TitleStructural characterization and subunit communication of escherichia coli pyruvate dehydrogenase multienzyme complex
NameSong, Jaeyoung (author), Jordan, Frank (chair), Mendelsohn, Richard (internal member), Hansen, Darren (internal member), Farinas, Edgardo (outside member), Rutgers University, Graduate School - Newark,
DescriptionThe pyruvate dehydrogenase multienzyme complex (PDHc) from Escherichia coli (E. coli) is the best characterized of the 2-oxoacid dehydrogenase complexes. The complex plays a role as catalyst for the conversion of pyruvate to acetyl Coenzyme A (acetylCoA) by three enzyme components in the complex. The complex is comprised of 24 copies of the dimeric pyruvate dehydrogenase (E1ec; 99,474 Da), a cubic core of 24 copies of dihydrolipoamide acetyltransferase (E2ec; 65,959 Da), and 12 copies of dihydrolipoamide dehydrogenase (E3ec; 50,554 Da) (1-3). The crystal structure of the E. coli pyruvate dehydrogenase complex E1 subunit (E1ec) has been deterimined, and there were three missing regions (residues 1-55, 401-413, and 541-557) remaining absent in the model due to high flexibilities of these regions (4). Most bacterial pyruvate dehydrogenase complexes from either Gram-positive or Gram-negative bacteria have E1 components with an 2 homodimeric quaternary structure. In a sequel to our previous publications (5-8), the first NMR study on the flexible regions of the E1 component from Escherichia coli and its biological relevance was presented. In the study, sequence-specific NMR assignments for six residues in the N-terminal 1-55 region, and for a glycine in each of the two mobile active center loops of the E1 component, a 200 kDa homodimer was made. This was accomplished by using site-specific substitutions and appropriate labeling patterns, along with a peptide with the sequence corresponding to the N-terminal 1-35 amino acids of the E1 component. To study the functions of these mobile regions, the spectra were also examined in the presence of: (a) a reaction intermediate analog known to affect the mobility of the active center loops, (b) an E2 component construct consisting of a lipoyl domain (LD) and peripheral subunit binding domain (PSBD) and (c) a peptide corresponding to the amino acid sequence of the E2 peripheral subunit binding domain. Deductions from the NMR studies are in excellent agreement with our functional finding, providing clear indication that the N-terminal region of the E1 interacts with the E2 peripheral subunit binding domain, and that this interaction precedes reductive acetylation. The results provide the first structural support to the notion that the N-terminal region of the E1 component of this entire class of bacterial pyruvate dehydrogenase complexes is responsible for binding the E2 component. Among three components of PDHc, E2ec consists of 24 chains, and in the overall reaction, the lipoyl domain is reductively acetylated by E1ec and pyruvate, and S-acetyldihydrolipoyl domain transfers acetyl group to Coenzyme A leading acetylcoenzyme A production. Even though the precise number of E2 subunits is still ambiguous, in many cases including human PHDc (9), the sum is a multiple of three chains indicating that multiples of chains can affect the acetyl transfer to CoA by interchain acetyl transfer. To answer this question, the E2 component from E. coli specifically designed with only a single lipoyl domain (LD, 1-lip E2ec), rather than the three lipoyl domains found in the wild type enzyme (3-lip E2ec) was used. Earlier, it was shown that the activities of these two enzymes are virtually the same, while the 1-lip E2ec provides obvious advantages for mechanistic studies (10). At the same time, it is also important to point out that there indeed are other sources of the E2 component with only a single domain, such as from Mycobacterium tuberculosis. To study the question, two constructs of the 1-lip E2ec were prepared, one in which the lysine on the LD ordinarily carrying the lipoic acid is changed to alanine (henceforth K41A), and a second one in which the histidine believed to catalyze the transacetylation in the catalytic domain (CD) is substituted to A or C, H399C and H399A. The first is incompetent towards posttranslational ligation of the lipoic acid, hence towards reductive acetylation. The second one is incompetent towards acetylCoA formation, by virtue of the absence of the catalytic histidine residue. This is a biochemical version of a classical crossover experiment, as should the reaction proceed within one chain the two constructs should each be inactive either together or individually. On the other hand, should the reaction proceed by an interchain mechanism, addition of the two constructs should produce measurable activity. Both kinetic and mass spectrometric evidence supported the second scenario. Hence, plausible model/explanation for the multiples of three chains present in each E2 component as well as for their assembly was suggested.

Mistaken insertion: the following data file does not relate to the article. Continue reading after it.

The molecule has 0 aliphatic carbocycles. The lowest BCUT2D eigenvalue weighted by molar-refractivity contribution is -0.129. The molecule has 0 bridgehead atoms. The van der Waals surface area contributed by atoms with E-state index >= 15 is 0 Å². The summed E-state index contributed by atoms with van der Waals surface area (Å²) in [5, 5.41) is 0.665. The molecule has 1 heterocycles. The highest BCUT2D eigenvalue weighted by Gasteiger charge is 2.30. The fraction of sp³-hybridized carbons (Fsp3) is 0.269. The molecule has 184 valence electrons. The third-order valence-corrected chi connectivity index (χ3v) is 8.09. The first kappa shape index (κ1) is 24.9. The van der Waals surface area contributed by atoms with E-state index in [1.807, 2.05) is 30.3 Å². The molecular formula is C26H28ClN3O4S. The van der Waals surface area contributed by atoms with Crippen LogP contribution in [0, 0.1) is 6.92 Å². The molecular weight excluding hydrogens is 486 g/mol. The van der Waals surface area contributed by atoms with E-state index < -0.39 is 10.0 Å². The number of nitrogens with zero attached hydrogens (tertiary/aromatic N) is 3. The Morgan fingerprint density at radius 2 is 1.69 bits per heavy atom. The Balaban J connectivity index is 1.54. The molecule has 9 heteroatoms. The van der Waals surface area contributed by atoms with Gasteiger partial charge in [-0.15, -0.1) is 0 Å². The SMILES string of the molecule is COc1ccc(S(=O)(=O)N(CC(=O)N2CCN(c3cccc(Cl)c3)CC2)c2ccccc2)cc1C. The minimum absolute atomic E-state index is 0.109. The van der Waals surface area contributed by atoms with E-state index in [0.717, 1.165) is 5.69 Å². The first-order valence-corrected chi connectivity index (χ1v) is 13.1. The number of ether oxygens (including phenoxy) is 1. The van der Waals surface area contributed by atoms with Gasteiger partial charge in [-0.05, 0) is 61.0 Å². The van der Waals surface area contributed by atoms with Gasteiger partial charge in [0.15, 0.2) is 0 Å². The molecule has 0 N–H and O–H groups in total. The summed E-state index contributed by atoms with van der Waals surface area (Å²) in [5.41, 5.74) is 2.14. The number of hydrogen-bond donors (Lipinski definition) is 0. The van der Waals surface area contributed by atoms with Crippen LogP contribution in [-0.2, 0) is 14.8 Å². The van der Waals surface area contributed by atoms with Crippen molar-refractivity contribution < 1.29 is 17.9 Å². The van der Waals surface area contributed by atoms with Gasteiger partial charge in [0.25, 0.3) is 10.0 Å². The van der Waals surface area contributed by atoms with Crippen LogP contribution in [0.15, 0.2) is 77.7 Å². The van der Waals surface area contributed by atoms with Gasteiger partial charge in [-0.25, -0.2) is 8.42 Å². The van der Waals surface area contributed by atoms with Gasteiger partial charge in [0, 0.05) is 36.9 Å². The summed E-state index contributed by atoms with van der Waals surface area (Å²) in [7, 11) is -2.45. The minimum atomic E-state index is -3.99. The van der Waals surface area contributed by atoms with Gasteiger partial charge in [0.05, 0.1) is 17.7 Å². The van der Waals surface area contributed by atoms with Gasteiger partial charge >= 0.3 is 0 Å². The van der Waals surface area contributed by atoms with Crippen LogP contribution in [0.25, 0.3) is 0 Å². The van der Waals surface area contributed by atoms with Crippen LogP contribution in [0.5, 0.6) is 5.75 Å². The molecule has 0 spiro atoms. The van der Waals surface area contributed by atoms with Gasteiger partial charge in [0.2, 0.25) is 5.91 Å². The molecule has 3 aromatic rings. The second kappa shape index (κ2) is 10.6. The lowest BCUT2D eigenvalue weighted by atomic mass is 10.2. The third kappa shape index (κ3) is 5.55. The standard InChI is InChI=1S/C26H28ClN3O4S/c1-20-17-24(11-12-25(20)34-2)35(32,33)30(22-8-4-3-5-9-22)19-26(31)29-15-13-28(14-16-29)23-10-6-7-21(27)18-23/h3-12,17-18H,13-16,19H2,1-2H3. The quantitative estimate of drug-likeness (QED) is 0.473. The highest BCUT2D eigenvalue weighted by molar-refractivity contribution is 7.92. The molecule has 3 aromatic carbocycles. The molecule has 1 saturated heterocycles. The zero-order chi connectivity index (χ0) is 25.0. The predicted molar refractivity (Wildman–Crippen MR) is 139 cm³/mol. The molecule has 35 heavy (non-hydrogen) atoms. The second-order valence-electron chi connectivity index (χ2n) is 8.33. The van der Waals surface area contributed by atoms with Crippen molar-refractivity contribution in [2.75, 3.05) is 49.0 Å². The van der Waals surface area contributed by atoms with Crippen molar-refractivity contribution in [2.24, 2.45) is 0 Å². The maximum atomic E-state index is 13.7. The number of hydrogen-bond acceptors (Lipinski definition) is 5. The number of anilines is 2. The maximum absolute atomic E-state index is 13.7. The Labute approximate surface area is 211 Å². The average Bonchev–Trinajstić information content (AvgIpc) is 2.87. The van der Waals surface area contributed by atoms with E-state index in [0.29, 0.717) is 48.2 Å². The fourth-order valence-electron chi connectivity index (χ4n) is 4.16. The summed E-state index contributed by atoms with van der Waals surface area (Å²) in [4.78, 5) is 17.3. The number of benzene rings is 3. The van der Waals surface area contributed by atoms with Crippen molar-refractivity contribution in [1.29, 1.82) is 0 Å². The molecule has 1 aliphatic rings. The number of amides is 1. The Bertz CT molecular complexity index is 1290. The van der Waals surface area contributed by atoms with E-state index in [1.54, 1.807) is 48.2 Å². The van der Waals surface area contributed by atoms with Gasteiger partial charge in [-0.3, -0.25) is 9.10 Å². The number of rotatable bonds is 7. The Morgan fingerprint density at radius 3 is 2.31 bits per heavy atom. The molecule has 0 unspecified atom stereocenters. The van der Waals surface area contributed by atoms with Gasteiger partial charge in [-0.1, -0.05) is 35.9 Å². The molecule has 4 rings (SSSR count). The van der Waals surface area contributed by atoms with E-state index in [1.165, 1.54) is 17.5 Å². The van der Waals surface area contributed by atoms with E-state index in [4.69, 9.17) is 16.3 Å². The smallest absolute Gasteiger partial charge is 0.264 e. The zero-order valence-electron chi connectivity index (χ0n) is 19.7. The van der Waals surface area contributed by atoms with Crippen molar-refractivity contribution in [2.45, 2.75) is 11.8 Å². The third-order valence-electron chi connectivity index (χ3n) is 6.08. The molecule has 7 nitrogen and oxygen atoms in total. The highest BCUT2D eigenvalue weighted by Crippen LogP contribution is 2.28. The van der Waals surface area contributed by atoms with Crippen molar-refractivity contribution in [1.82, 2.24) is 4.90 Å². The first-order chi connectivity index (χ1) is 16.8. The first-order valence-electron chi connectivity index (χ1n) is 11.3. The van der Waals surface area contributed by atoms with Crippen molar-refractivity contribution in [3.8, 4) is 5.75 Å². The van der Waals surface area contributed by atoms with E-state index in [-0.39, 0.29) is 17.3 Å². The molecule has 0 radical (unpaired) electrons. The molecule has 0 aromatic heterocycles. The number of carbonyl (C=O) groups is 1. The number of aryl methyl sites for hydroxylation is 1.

NoteIncludes bibliographical references
Noteby Jaeyoung Song
CollectionGraduate School - Newark Electronic Theses and Dissertations
Organization NameRutgers, The State University of New Jersey
RightsThe author owns the copyright to this work.